Archive for 2010

4
Aug


What is intimacy and why are some of us so uncomfortable with it?

No single definition of intimacy can satisfy everyone, but here’s one that works for many people: intimacy is the feeling of being known. It’s a feeling that someone else knows your true self, and the trust that there’s a joint commitment to maintaining your connection even when it’s difficult.

Intimacy takes many forms: verbal, physical, sexual, spiritual. A relationship is all the more powerful — and intimate — when it features more than one of these forms.

Unfortunately, people may focus on different aspects of intimacy. I often hear couples complain that one is only interested in sex while the other is only interested in talking.

Everyone needs intimacy. It is so stressful for people to feel isolated that they inevitably find ways of connecting with others — even if it’s only over whiskey with strangers in a bar.

Not everyone is aware that they need intimacy. Some people are so defended against their fear of dependence, exposure or loss, that they truly believe they need no one. Sadly, they are just fooling themselves.

When relationships are troubled by serious problems with sex, affection, nagging or chronic conflict, the cause is frequently a power struggle about intimacy.

What forms will it take? What are acceptable limits? What will people have to pay in order to get what they need? In healthy relationships, people discuss these questions in various ways, and they are flexible enough to accommodate each other’s needs.

In unhealthy relationships, people attack, criticize and blame each other for the mess they’re in, rather than seeing their mess as a joint creation.

People face a fundamental dilemma: we need intimacy, but we’re afraid of it. The way in which we handle this internal struggle defines our personality and relationship style.

Popularity: unranked [?]

Category : Blog
28
Jul


How can you get closer to the one you’re with? By understanding the many ways to ignite intimacy.

Intimacy takes many forms: verbal, physical, sexual, spiritual, says Klein. A relationship is all the more powerful — and intimate — when it features more than one of these forms.

Begin your exploration of intimacy with the verbal variety. There are two revealing questions you must first ask of yourself, and then a third you must ask of a loved one.

Once you’ve considered your feelings about getting close, you’re ready to hear the truth about intimacy. Everyone from Oprah to your best friend to Aunt Mabel has a different definition of it, and they’re not always right.

After you put the myths about intimacy aside, you’re ready to draw your partner closer. Spend time getting to know your partner’s dreams and desires. Learn to nurture your relationship, and you’ll keep the sparks flying.

Enough talking. Isn’t sex a part of intimacy? Our readers want to know and we have the answer.

If there’s one thing sure to spoil intimacy, it’s jealously. While occasional pangs of the stuff are natural in most loving relationships,persistent jealously will put out the flame in hearts once afire.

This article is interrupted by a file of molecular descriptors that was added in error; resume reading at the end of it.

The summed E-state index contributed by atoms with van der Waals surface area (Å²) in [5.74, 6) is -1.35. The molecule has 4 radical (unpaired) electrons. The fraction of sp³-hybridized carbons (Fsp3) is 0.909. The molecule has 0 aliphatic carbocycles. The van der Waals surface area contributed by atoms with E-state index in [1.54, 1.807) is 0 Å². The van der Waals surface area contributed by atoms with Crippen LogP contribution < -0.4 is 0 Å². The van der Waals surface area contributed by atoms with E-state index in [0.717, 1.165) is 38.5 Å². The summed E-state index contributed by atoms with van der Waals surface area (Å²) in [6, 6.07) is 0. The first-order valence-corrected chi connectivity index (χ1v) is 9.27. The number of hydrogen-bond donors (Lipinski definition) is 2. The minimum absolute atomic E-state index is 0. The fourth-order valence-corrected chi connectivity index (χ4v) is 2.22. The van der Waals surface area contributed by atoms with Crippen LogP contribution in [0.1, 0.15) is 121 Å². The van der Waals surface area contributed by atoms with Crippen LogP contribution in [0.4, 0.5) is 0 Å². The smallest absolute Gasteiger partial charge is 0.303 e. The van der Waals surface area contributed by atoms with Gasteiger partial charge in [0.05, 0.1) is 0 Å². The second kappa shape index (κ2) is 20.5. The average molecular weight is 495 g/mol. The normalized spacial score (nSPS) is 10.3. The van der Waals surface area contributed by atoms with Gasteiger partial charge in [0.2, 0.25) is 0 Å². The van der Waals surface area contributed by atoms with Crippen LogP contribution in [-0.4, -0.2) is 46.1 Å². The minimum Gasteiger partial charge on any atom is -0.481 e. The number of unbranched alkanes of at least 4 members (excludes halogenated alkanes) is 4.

Popularity: unranked [?]

Category : Blog
21
Jul


There’s something unusual about Richard Brent. It’s not that he’s been married for 16 years, nor that he doesn’t drink or smoke, or that he’s 40 and still sexually very fit. It’s neither his performance, nor his prowess that make him the subject of this story as well as a document of scientific research. It is rather the uniqueness of his experience of sex that makes Brent unusual.

For as long as he can remember, Richard Brent has been multiorgasmic.

Richard Brent:

I think I started masturbating when I was 4. I didn’t ejaculate, but I thought Hey, this feels good, why stop, let’s have another one. I mean, it’s like a roller-coaster ride. Why get off if you don’t have to? I didn’t realize until my early 20s that it was any different for anyone else.

Many men covet a woman’s natural capacity to have more than one orgasm. Some envy it so much that they pursue techniques promising to bring them to orgasm without ejaculating. Most involve isolating the pelvic muscles and squeezing them right at the point of ejaculation. Does mastering these techniques make a man multiorgasmic?

Richard Brent: “Erection and Ejaculation Are Two Different Things”

I used to listen to guys talk about how many times they could get it up in a night. When they came around to me, I said, Do you mean how many times can I come, or how many erections can I have? Because for me that’s two different things.

Brent calls the multiple orgasms he experiences uninhibited pleasure. He uses no techniques or tricks to stop himself from ejaculating as he experiences orgasm. A full ejaculation follows each and every orgasm. Brent’s sexual experience challenges the traditional concept of the male refractory period or down time, during which a man loses his erection and must wait before he can perform again sexually.

Richard Brent: “I Don’t Have to Work at It”

It’s not the same thing if you have to work at it. I’ve tried all the techniques and I know it’s not the same. All those methods involve interrupting pleasure. Men don’t like interrupting their pleasure. All men would rather they weren’t limited by the Male Refractory Period (MRP), and were capable of effortless multiple orgasm, possessing the same sexual potential and capacity as do females! After several orgasms, I get a natural high, probably from the release of endorphins.

Popularity: unranked [?]

Category : Blog
G Spot | About Us | Privacy Policy | Contact Us | Sitemap